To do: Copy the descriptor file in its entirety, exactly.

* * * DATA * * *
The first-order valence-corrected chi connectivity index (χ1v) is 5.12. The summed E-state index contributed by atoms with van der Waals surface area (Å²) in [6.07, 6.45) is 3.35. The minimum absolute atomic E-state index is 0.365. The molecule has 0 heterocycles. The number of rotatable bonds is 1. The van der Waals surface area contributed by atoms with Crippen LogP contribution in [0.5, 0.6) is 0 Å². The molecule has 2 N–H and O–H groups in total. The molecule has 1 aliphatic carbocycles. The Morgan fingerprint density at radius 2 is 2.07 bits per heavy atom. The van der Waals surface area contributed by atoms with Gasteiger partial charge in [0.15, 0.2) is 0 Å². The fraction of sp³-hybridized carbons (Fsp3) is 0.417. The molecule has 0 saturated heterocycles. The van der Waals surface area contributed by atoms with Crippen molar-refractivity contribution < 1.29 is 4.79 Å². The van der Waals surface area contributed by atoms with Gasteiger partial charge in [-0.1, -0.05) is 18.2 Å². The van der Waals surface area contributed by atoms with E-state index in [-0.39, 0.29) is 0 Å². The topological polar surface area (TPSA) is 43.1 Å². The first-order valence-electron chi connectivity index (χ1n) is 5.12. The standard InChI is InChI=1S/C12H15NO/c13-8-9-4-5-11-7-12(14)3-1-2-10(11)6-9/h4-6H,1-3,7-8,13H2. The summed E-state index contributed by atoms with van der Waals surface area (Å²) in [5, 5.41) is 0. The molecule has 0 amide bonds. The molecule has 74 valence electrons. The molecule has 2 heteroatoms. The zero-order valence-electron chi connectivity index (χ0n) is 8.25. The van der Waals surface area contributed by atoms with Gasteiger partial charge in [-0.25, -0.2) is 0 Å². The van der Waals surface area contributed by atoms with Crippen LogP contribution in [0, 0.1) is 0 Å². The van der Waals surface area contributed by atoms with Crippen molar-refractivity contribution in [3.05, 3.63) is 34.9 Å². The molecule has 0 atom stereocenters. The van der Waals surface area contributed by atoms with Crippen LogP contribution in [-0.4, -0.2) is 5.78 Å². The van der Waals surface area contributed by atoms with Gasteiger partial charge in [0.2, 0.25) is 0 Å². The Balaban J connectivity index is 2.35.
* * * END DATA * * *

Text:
The first-order valence-corrected chi connectivity index (χ1v) is 5.12. The summed E-state index contributed by atoms with van der Waals surface area (Å²) in [6.07, 6.45) is 3.35. The minimum absolute atomic E-state index is 0.365. The molecule has 0 heterocycles. The number of rotatable bonds is 1. The van der Waals surface area contributed by atoms with Crippen LogP contribution in [0.5, 0.6) is 0 Å². The molecule has 2 N–H and O–H groups in total. The molecule has 1 aliphatic carbocycles. The Morgan fingerprint density at radius 2 is 2.07 bits per heavy atom. The van der Waals surface area contributed by atoms with Gasteiger partial charge in [0.15, 0.2) is 0 Å². The fraction of sp³-hybridized carbons (Fsp3) is 0.417. The molecule has 0 saturated heterocycles. The van der Waals surface area contributed by atoms with Crippen molar-refractivity contribution < 1.29 is 4.79 Å². The van der Waals surface area contributed by atoms with Gasteiger partial charge in [-0.1, -0.05) is 18.2 Å². The van der Waals surface area contributed by atoms with E-state index in [-0.39, 0.29) is 0 Å². The topological polar surface area (TPSA) is 43.1 Å². The first-order valence-electron chi connectivity index (χ1n) is 5.12. The standard InChI is InChI=1S/C12H15NO/c13-8-9-4-5-11-7-12(14)3-1-2-10(11)6-9/h4-6H,1-3,7-8,13H2. The summed E-state index contributed by atoms with van der Waals surface area (Å²) in [5, 5.41) is 0. The molecule has 0 amide bonds. The molecule has 74 valence electrons. The molecule has 2 heteroatoms. The zero-order valence-electron chi connectivity index (χ0n) is 8.25. The van der Waals surface area contributed by atoms with Gasteiger partial charge in [-0.25, -0.2) is 0 Å². The van der Waals surface area contributed by atoms with Crippen LogP contribution in [0, 0.1) is 0 Å². The van der Waals surface area contributed by atoms with Crippen molar-refractivity contribution in [3.05, 3.63) is 34.9 Å². The molecule has 0 atom stereocenters. The van der Waals surface area contributed by atoms with Crippen LogP contribution in [-0.4, -0.2) is 5.78 Å². The van der Waals surface area contributed by atoms with Gasteiger partial charge in [0.2, 0.25) is 0 Å². The Balaban J connectivity index is 2.35.